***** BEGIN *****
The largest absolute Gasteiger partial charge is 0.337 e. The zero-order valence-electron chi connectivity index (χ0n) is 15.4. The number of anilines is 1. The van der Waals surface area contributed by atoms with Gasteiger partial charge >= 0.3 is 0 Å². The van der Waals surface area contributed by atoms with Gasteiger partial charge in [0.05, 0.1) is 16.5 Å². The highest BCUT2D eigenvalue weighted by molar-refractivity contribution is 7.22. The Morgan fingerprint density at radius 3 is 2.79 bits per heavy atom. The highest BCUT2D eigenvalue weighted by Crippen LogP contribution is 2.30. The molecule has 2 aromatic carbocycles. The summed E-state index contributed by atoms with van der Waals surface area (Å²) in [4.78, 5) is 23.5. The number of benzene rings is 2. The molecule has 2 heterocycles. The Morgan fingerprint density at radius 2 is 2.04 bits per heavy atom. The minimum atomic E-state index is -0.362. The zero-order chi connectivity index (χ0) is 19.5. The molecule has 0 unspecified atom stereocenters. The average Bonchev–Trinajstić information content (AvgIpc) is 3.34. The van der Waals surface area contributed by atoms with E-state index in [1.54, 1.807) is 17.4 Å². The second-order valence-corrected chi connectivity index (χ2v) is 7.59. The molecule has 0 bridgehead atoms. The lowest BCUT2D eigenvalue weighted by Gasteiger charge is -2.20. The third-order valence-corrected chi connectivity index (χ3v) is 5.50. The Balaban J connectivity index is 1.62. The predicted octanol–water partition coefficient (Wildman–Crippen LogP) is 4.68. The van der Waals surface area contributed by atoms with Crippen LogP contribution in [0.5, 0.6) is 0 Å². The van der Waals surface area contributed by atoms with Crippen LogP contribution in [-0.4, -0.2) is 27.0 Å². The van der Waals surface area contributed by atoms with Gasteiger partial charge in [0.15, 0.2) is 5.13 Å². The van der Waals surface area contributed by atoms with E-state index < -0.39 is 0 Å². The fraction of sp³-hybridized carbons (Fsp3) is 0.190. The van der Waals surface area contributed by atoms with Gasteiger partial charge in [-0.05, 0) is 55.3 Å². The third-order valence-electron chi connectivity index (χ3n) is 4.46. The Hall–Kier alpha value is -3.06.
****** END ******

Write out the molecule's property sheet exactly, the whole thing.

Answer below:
The largest absolute Gasteiger partial charge is 0.337 e. The zero-order valence-electron chi connectivity index (χ0n) is 15.4. The number of anilines is 1. The van der Waals surface area contributed by atoms with Gasteiger partial charge >= 0.3 is 0 Å². The van der Waals surface area contributed by atoms with Gasteiger partial charge in [0.05, 0.1) is 16.5 Å². The highest BCUT2D eigenvalue weighted by molar-refractivity contribution is 7.22. The Morgan fingerprint density at radius 3 is 2.79 bits per heavy atom. The highest BCUT2D eigenvalue weighted by Crippen LogP contribution is 2.30. The molecule has 2 aromatic carbocycles. The summed E-state index contributed by atoms with van der Waals surface area (Å²) in [4.78, 5) is 23.5. The number of benzene rings is 2. The molecule has 2 heterocycles. The Morgan fingerprint density at radius 2 is 2.04 bits per heavy atom. The minimum atomic E-state index is -0.362. The zero-order chi connectivity index (χ0) is 19.5. The molecule has 0 unspecified atom stereocenters. The average Bonchev–Trinajstić information content (AvgIpc) is 3.34. The van der Waals surface area contributed by atoms with E-state index in [1.54, 1.807) is 17.4 Å². The second-order valence-corrected chi connectivity index (χ2v) is 7.59. The molecule has 0 bridgehead atoms. The lowest BCUT2D eigenvalue weighted by Gasteiger charge is -2.20. The third-order valence-corrected chi connectivity index (χ3v) is 5.50. The Balaban J connectivity index is 1.62. The predicted octanol–water partition coefficient (Wildman–Crippen LogP) is 4.68. The van der Waals surface area contributed by atoms with Crippen LogP contribution in [0.5, 0.6) is 0 Å². The van der Waals surface area contributed by atoms with Crippen LogP contribution in [-0.4, -0.2) is 27.0 Å². The van der Waals surface area contributed by atoms with Gasteiger partial charge in [0.15, 0.2) is 5.13 Å². The van der Waals surface area contributed by atoms with E-state index < -0.39 is 0 Å². The fraction of sp³-hybridized carbons (Fsp3) is 0.190. The van der Waals surface area contributed by atoms with Gasteiger partial charge in [-0.05, 0) is 55.3 Å². The third-order valence-electron chi connectivity index (χ3n) is 4.46. The Hall–Kier alpha value is -3.06.